The Competitive Enterprise Institute’s John Berlau thinks he solved the problem of Too Big To Fail:
It’s easy to forget that when it comes to bailouts, the financial industry is largely unique. There was virtually no call in recent years to bail out Blockbuster Video, Borders, Eastman Kodak, and, most recently, Radio Shack, even though their bankruptcies cost thousands of jobs and wiped out shareholders
Why? The short answer is that unlike with bank failures, no consumers were threatened with shortages in supply in these other industries, thanks in large part to new entrants. Blockbuster’s customers could stream Netflix or rent their movies from Redbox. Borders customer could order their books from Amazon.
Yet both before the financial crisis and after, there has been a dearth of new entrants in banking. In fact, since 2010, only one new bank has received federal regulators’ permission to open—the Bird-in-Hand Bank in the Amish country of Pennsylvania. [Emph. added.]
If Berlau thinks the TBTF dilemma can be solved by easing barriers to entry to the banking business, he’s deeply, profoundly mistaken—both in fact and in logic, as the lawyers like to say. First, fact: until the financial crisis hit, starting a bank from scratch wasn’t really too hard. Regulators used to routinely issue anywhere from 50 to 200-plus bank charters annually until 2008. The typical plan for startups then was to make loans and bulk up on deposits in the local community, gain some competitive critical mass, and sell out in a few years at some exorbitant multiple of book value. Happened all the time. But few of those banking entrepreneurs ever deluded themselves into thinking they were building from scratch an institution that would eventually challenge Citigroup or J.P. Morgan the way, say, Netflix brought down Blockbuster. More broadly, the financial crisis didn’t happen because new, innovative competitors appeared in 2008 that made incumbent banks obsolete. It happened because too many bankers made too many dumb lending decisions.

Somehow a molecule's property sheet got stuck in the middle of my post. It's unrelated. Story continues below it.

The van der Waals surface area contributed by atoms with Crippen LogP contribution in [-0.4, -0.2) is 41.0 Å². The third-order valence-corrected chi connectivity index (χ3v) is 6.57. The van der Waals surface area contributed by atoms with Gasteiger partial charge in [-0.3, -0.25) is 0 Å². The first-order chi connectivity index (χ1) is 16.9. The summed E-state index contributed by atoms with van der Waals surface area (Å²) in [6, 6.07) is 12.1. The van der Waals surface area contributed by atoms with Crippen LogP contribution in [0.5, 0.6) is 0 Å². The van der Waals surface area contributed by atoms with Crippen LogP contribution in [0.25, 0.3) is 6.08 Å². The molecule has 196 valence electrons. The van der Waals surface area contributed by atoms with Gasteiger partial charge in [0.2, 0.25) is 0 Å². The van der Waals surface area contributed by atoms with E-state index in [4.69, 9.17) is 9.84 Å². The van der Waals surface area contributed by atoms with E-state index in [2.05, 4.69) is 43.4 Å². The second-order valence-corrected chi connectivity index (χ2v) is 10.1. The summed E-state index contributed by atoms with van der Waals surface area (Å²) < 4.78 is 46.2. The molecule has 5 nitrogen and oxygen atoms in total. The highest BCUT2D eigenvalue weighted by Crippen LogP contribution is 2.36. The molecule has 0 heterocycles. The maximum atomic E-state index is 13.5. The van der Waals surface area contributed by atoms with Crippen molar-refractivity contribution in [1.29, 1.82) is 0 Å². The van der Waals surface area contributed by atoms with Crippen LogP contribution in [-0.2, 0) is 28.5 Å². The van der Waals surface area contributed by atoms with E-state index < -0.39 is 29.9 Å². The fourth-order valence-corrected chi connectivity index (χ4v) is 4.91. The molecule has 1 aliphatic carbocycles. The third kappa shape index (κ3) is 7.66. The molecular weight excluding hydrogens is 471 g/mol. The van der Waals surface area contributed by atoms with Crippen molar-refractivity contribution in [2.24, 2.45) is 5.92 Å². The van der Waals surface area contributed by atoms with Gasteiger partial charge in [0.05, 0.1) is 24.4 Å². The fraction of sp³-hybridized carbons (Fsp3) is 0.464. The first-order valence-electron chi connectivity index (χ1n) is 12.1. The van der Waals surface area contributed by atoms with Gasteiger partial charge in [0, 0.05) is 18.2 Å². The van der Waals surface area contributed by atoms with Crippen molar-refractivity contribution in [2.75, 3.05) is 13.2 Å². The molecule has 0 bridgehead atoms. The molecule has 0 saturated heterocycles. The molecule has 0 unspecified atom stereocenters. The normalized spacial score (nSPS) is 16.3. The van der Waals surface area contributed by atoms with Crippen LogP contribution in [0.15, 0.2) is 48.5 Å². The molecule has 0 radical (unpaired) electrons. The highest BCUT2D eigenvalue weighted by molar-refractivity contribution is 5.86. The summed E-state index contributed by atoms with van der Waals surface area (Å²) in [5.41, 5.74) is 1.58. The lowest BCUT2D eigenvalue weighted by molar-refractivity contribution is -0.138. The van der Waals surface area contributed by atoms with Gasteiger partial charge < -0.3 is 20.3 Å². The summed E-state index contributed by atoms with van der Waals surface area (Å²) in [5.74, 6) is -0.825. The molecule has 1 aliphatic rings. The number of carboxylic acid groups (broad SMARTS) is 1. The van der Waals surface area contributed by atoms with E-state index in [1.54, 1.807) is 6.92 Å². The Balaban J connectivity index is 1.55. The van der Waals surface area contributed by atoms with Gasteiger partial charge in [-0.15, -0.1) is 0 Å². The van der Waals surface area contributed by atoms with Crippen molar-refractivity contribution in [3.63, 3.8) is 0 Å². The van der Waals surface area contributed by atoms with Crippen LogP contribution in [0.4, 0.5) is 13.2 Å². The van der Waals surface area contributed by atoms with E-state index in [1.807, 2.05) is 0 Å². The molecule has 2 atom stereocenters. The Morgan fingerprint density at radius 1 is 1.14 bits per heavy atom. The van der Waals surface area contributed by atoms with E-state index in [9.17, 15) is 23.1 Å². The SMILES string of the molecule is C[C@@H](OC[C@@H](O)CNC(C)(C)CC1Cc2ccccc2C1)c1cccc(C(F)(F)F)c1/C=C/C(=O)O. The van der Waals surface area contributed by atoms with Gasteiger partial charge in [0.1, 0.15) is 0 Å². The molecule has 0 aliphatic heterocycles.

But Berlau’s more right than he probably realizes when he says that the financial services industry is “largely unique.” Companies in other industries, like retailing and film manufacture, to cite Berlau’s examples above, don’t need a federal bailout when they run into financial trouble. That’s because there’s already a mechanism in place for them to work through their problems: Chapter 11 bankruptcy. In bankruptcy, the ailing firm receives special super-senior (i.e., debtor-in-possession) financing it can use to keep operating while the firm’s other creditors hash out a resolution. But as a practical matter, troubled banks don’t have that option. Their business is money, remember, and they’re already highly levered. So when a bank runs into trouble, no one will be willing to step in with extra-senior stopgap financing since, if a quick, permanent resolution can’t be arrived at, the emergency creditor stands to take deep losses along with everybody else. That’s why only the federal government is in a position to provide emergency financing to a large, ailing institution. Even if there were 1,000 new banking startups every year, that fact wouldn’t change.
I’m all for entrepreneurship and innovation in banking. But entrepreneurship and innovation can’t solve the too-big-too-fail problem. Only smarter government policies can do that.
What do you think? Let me know!